Using data from 1972 to 2011 on 109 countries, this paper empirically studies the impact of economic freedom on human capital investment. Enrollment in secondary education is used as a proxy for such investments. Controlling for a large number of other determinants of education, it finds that, over the sample period, economic freedom had a substantial positive effect. This is probably because more economic freedom increases the return on investing in human capital, enables people to keep a larger share of the return, and, by facilitating the operation of credit markets, makes it easier for them to undertake such investments in the first place.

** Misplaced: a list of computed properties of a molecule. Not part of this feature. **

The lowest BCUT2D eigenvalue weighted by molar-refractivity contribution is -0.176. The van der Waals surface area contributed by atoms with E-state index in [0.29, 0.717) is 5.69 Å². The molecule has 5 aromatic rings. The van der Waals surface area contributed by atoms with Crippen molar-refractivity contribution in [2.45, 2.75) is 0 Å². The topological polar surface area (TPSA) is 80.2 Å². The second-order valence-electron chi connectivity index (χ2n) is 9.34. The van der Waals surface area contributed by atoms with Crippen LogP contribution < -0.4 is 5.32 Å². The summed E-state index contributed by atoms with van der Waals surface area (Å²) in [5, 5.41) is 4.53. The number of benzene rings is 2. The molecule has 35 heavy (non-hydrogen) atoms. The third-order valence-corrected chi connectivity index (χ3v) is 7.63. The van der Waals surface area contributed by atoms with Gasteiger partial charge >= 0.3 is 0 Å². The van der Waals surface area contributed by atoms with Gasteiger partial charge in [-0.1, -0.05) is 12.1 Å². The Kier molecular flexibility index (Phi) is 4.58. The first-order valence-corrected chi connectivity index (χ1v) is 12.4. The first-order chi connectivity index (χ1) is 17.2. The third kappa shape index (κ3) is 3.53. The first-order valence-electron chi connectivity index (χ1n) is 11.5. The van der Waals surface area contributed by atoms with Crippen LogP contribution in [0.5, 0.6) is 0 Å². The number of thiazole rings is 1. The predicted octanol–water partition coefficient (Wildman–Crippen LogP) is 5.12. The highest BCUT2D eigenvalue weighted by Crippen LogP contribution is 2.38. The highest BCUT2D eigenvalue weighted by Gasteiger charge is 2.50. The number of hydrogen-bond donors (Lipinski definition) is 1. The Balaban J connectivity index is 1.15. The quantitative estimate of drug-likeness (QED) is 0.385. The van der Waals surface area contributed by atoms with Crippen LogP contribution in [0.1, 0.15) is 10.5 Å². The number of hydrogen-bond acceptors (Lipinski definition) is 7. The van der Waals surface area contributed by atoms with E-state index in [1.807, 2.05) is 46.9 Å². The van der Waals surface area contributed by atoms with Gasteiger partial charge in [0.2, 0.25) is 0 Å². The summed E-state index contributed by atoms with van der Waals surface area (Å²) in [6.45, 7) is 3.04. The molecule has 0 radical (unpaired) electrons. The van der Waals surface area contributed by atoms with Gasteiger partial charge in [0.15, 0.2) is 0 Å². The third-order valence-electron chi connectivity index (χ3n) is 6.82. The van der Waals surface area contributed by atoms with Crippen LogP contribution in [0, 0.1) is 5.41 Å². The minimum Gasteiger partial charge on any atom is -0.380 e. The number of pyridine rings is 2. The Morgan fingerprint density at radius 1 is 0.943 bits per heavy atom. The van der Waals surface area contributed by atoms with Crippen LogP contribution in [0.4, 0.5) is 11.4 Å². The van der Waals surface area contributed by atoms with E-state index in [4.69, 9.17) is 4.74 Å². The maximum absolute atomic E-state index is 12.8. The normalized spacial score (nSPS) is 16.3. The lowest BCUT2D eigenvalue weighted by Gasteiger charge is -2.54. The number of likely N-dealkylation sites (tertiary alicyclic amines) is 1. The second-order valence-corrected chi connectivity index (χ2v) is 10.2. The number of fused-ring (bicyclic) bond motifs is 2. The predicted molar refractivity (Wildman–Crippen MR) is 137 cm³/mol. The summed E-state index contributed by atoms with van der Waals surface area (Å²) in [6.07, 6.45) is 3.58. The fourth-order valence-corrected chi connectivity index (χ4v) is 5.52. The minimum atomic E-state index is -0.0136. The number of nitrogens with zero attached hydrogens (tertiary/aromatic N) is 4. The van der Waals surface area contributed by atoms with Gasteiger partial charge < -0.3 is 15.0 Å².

|Number of pages||25|
|Journal||Journal of Institutional Economics|
|Early online date||17 Oct 2016|
|Publication status||Published - Jun 2017|